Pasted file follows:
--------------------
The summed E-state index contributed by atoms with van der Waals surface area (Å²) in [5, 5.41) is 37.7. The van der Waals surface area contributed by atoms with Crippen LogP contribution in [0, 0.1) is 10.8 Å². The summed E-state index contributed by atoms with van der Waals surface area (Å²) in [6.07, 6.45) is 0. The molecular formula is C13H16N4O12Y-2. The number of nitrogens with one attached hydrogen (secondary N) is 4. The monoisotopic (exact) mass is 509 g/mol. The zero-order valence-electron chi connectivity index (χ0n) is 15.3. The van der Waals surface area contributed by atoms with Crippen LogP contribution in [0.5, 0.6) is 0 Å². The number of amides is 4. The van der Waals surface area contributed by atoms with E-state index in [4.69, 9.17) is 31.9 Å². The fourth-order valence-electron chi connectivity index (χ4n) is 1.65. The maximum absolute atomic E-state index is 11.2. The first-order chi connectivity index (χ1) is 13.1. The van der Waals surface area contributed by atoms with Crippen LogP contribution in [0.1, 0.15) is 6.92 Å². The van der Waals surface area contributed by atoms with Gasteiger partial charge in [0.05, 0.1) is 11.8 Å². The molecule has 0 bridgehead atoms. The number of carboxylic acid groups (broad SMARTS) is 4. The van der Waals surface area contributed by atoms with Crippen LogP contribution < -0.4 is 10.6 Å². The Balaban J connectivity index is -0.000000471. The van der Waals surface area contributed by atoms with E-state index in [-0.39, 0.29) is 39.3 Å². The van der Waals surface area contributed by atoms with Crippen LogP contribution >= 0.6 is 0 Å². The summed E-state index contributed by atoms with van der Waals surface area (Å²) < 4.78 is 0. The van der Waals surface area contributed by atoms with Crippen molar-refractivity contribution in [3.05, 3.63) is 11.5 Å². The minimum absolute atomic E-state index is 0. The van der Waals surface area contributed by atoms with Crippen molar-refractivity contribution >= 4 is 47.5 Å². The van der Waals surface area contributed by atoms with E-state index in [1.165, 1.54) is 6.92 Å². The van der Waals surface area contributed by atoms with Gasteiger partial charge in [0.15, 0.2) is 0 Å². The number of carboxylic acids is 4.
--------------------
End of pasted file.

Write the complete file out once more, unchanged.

The summed E-state index contributed by atoms with van der Waals surface area (Å²) in [5, 5.41) is 37.7. The van der Waals surface area contributed by atoms with Crippen LogP contribution in [0, 0.1) is 10.8 Å². The summed E-state index contributed by atoms with van der Waals surface area (Å²) in [6.07, 6.45) is 0. The molecular formula is C13H16N4O12Y-2. The number of nitrogens with one attached hydrogen (secondary N) is 4. The monoisotopic (exact) mass is 509 g/mol. The zero-order valence-electron chi connectivity index (χ0n) is 15.3. The van der Waals surface area contributed by atoms with Crippen LogP contribution in [0.5, 0.6) is 0 Å². The number of amides is 4. The van der Waals surface area contributed by atoms with E-state index in [4.69, 9.17) is 31.9 Å². The fourth-order valence-electron chi connectivity index (χ4n) is 1.65. The maximum absolute atomic E-state index is 11.2. The first-order chi connectivity index (χ1) is 13.1. The van der Waals surface area contributed by atoms with Crippen LogP contribution in [0.1, 0.15) is 6.92 Å². The van der Waals surface area contributed by atoms with Gasteiger partial charge in [0.05, 0.1) is 11.8 Å². The molecule has 0 bridgehead atoms. The number of carboxylic acid groups (broad SMARTS) is 4. The van der Waals surface area contributed by atoms with Crippen LogP contribution < -0.4 is 10.6 Å². The Balaban J connectivity index is -0.000000471. The van der Waals surface area contributed by atoms with E-state index in [-0.39, 0.29) is 39.3 Å². The van der Waals surface area contributed by atoms with Crippen LogP contribution >= 0.6 is 0 Å². The summed E-state index contributed by atoms with van der Waals surface area (Å²) < 4.78 is 0. The van der Waals surface area contributed by atoms with Crippen molar-refractivity contribution in [3.05, 3.63) is 11.5 Å². The minimum absolute atomic E-state index is 0. The van der Waals surface area contributed by atoms with Crippen molar-refractivity contribution >= 4 is 47.5 Å². The van der Waals surface area contributed by atoms with E-state index in [1.165, 1.54) is 6.92 Å². The van der Waals surface area contributed by atoms with Gasteiger partial charge in [0.15, 0.2) is 0 Å². The number of carboxylic acids is 4.